Local officials promised Tuesday to make changes and be more receptive to community concerns.
U.S. government prosecutors investigating the Ferguson shooting face an uphill fight delivering the swift or sweeping results demanded by rights activists.
St. Louis County Prosecuting Attorney Bob McCulloch expects a local grand jury investigating the killing to take evidence until mid-October, while a federal investigation may take longer and with results just as uncertain.
Protesters have called for the arrest of Wilson since the killing of Brown. Defenders of the officer say he acted lawfully to defend himself during a confrontation with Brown.
U.S. Attorney General Eric Holder answered calls for an independent investigation this week, putting 40 FBI agents along with prosecutors in his Justice Department’s Civil Rights Division on the case.
What makes it difficult for the U.S. Justice Department to prosecute local police for criminal civil rights violations, even when a death results, is the high bar of proving an officer’s intent to violate civil rights.
Under laws in the United States, criminal charges of murder or manslaughter are most often left to the states, and federal criminal charges typically are brought against local law enforcement as violations of people’s civil rights.
“The government has to show that the police officer acted with specific intent to use more force than was reasonably necessary under the circumstances. You can’t prosecute a police officer for making a mistake or even for a lack of judgment,” said William Yeomans, a former acting head of the Civil Rights Division.
“That can be particularly hard,” he said. “They rarely set out to shoot someone.”
One of the Justice Department’s more notable successes prosecuting law enforcement officers on criminal charges was perhaps also one of the most prominent cases of the last 25 years: the 1991 beating of Rodney King in Los Angeles.
After being acquitted by a state jury, two officers were convicted in federal court, though four others were acquitted. Both were sentenced to 30 months. The two were criminally charged with deprivation of rights under color of law and aiding and abetting that deprivation of rights. It was a rare success for federal prosecutors, although the legal proceedings lasted some five years. King died in 2012.
In another case, federal prosecutors obtained convictions against five New Orleans police officers for killings in the aftermath of Hurricane Katrina in 2005. The convictions were thrown out last year because of prosecutorial misconduct, but a judge has ordered a new trial.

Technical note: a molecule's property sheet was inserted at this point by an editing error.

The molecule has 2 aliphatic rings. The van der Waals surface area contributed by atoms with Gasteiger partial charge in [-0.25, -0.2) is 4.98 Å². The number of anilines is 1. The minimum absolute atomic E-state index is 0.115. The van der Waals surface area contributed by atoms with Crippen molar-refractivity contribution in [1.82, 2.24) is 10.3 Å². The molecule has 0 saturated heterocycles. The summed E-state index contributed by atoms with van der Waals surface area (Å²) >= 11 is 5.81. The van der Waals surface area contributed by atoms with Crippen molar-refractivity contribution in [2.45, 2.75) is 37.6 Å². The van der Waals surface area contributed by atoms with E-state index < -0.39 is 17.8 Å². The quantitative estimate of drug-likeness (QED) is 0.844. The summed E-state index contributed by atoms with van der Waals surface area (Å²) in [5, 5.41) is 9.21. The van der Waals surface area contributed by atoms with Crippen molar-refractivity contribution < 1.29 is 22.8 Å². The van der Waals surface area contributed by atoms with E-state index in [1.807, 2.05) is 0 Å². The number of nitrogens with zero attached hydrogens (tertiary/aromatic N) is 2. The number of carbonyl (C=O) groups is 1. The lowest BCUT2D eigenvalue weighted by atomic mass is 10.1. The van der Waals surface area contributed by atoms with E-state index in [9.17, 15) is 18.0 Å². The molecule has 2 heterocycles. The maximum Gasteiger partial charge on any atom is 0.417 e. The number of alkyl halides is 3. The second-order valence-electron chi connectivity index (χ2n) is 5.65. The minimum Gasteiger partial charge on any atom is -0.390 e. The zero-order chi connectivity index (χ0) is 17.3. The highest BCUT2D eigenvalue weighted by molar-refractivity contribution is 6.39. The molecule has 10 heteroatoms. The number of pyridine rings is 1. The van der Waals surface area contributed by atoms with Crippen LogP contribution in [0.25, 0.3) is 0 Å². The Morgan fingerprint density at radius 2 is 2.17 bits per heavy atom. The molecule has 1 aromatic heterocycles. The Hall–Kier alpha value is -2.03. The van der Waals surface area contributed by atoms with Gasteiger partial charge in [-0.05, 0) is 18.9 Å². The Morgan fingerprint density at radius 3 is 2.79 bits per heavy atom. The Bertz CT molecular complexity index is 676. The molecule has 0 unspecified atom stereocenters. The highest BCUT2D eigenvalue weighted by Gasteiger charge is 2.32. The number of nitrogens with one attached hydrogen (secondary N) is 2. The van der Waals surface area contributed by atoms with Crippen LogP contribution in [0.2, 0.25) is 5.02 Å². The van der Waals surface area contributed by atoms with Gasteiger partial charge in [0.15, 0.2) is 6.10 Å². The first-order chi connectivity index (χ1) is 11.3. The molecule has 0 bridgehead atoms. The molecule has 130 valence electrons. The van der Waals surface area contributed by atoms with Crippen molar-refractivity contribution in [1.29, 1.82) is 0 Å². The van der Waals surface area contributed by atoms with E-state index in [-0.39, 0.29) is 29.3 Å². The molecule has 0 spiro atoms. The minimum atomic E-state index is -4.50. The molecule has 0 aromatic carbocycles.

In 2011, federal prosecutors secured a conviction of a police officer in Spokane, Washington, for a fatal beating five years earlier. The officer had pleaded not guilty. He was sentenced to four years and three months in prison.
Legal experts say that more often than not, federal prosecutions fall short. In 1999, four New York police officers fired 41 shots at unarmed African immigrant Amadou Diallo and killed him. Local prosecutors charged the officers, who were white, with second-degree murder and other counts.
A jury acquitted them in 2000, and in January 2001 federal prosecutors declined to bring a case of their own, citing a lack of proof that the officers had specific intent to use unnecessary force.
Federal prosecutors declined to bring charges also after New York police killed Sean Bell, an unarmed black man, on his wedding day in 2006. Since 2008, they have declined to charge police officers in other high-profile killings in California, Illinois, New York, Ohio and Washington state.
This time the pressures are greater on the Justice Department because of the nightly disturbances underscoring the community’s racial tensions and because of demands from civil rights leaders for federal government action.
Now a fellow at American University, Yeomans predicted the federal government would stand aside if St. Louis County brought a criminal case that validated the Justice Department’s interest in civil rights and only act if the state seemed unable or unwilling to vindicate the civil-rights interest.
Robert Driscoll, a former deputy assistant attorney general in the Civil Rights Division, said that if it acts at all, the Justice Department would most likely bring a non-criminal civil rights case, such as one about patterns of possible police violations of people’s rights under the U.S. Constitution.